Is big data killing American democracy?

Big data has radically transformed the relationship of Americans with the government and big technology corporations. The collection and use of data is only meaningful and purposeful when it is intended to benefit most Americans, having taken into account of all the possible downstream repercussions on end users. The ethics of data needs to be designed and engineered deeply into the fissures of information technology, complemented by strong compliant and regulatory frameworks.

Big data carries many hopes to improve the society for the better.

Well-regulated and connected Open Data Policy can help improve democracy through executive orders, non-binding resolutions, internal regulations and codified laws (Kalin, 2014). However, making open data work is an uphill task for the government (Ruijer, 2017).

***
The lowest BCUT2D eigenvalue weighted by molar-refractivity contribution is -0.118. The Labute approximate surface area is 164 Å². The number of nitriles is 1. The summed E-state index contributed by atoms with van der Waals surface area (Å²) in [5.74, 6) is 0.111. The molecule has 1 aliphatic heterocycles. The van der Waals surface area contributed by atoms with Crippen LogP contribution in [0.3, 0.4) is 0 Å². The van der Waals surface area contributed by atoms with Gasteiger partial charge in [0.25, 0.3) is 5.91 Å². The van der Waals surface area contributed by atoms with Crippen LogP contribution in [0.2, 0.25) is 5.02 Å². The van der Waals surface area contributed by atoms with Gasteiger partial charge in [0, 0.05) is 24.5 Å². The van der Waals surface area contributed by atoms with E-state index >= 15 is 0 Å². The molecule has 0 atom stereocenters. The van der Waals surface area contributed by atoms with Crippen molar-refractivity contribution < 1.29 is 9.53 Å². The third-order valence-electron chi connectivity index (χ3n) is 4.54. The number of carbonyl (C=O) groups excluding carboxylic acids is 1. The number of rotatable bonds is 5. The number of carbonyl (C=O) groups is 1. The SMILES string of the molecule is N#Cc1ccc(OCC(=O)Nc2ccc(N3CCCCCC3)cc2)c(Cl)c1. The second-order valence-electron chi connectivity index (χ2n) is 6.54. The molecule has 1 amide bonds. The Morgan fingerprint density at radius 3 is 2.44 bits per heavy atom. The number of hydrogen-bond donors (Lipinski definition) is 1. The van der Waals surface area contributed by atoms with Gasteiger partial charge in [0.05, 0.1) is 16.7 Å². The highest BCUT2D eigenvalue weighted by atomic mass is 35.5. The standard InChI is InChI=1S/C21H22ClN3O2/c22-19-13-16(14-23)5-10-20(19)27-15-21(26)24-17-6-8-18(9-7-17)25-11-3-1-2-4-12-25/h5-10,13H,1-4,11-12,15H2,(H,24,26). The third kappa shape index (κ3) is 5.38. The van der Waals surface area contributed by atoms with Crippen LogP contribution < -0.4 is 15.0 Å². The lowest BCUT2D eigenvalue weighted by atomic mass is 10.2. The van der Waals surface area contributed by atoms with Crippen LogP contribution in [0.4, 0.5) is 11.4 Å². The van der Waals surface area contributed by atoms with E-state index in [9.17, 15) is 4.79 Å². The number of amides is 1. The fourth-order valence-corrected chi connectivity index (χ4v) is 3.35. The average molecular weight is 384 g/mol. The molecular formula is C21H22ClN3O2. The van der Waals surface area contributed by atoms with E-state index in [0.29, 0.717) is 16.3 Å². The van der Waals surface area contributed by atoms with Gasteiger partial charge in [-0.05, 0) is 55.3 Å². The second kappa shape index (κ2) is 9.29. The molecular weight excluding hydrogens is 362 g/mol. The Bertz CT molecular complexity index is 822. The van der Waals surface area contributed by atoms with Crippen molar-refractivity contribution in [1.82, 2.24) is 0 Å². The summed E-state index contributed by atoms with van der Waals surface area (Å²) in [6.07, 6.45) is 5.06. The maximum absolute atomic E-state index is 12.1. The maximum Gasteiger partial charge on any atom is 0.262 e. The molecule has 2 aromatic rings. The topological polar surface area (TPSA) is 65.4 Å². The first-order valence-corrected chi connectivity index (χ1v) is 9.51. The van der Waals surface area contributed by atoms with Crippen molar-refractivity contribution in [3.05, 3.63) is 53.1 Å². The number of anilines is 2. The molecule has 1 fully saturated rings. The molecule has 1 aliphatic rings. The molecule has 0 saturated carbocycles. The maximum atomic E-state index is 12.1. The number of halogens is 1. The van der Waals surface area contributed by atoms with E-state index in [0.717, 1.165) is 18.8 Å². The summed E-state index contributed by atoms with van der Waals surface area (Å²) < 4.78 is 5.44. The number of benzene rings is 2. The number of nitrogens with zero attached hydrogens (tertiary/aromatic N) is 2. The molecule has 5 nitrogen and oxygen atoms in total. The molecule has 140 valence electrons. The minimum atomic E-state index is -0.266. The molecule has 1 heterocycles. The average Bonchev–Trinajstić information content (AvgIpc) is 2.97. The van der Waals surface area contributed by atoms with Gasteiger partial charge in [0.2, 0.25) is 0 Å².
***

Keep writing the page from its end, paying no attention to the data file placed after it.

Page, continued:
Cambridge Analytica, for example, was exposed to have collected 5000 data points from no fewer than each of the 230 million Americans on Facebook.

Democracy cannot thrive in such non-transparent settings. Yet, users can volunteer information to improve transparency and accountability.

Yet, with so much grim talk, if utilized and regulated properly, big data has abundant opportunities to improve democracy, in areas such as credit access, jobs, and higher education.

The American Dream can only be realized if data about the population is used judiciously for the population with transparency and accountability by the population. The existing ethos of data science, ‘Develop first, question later. Datafication first, regulation afterward’ must be demolished and torn down for democracy to be driven by Americans, and not data.



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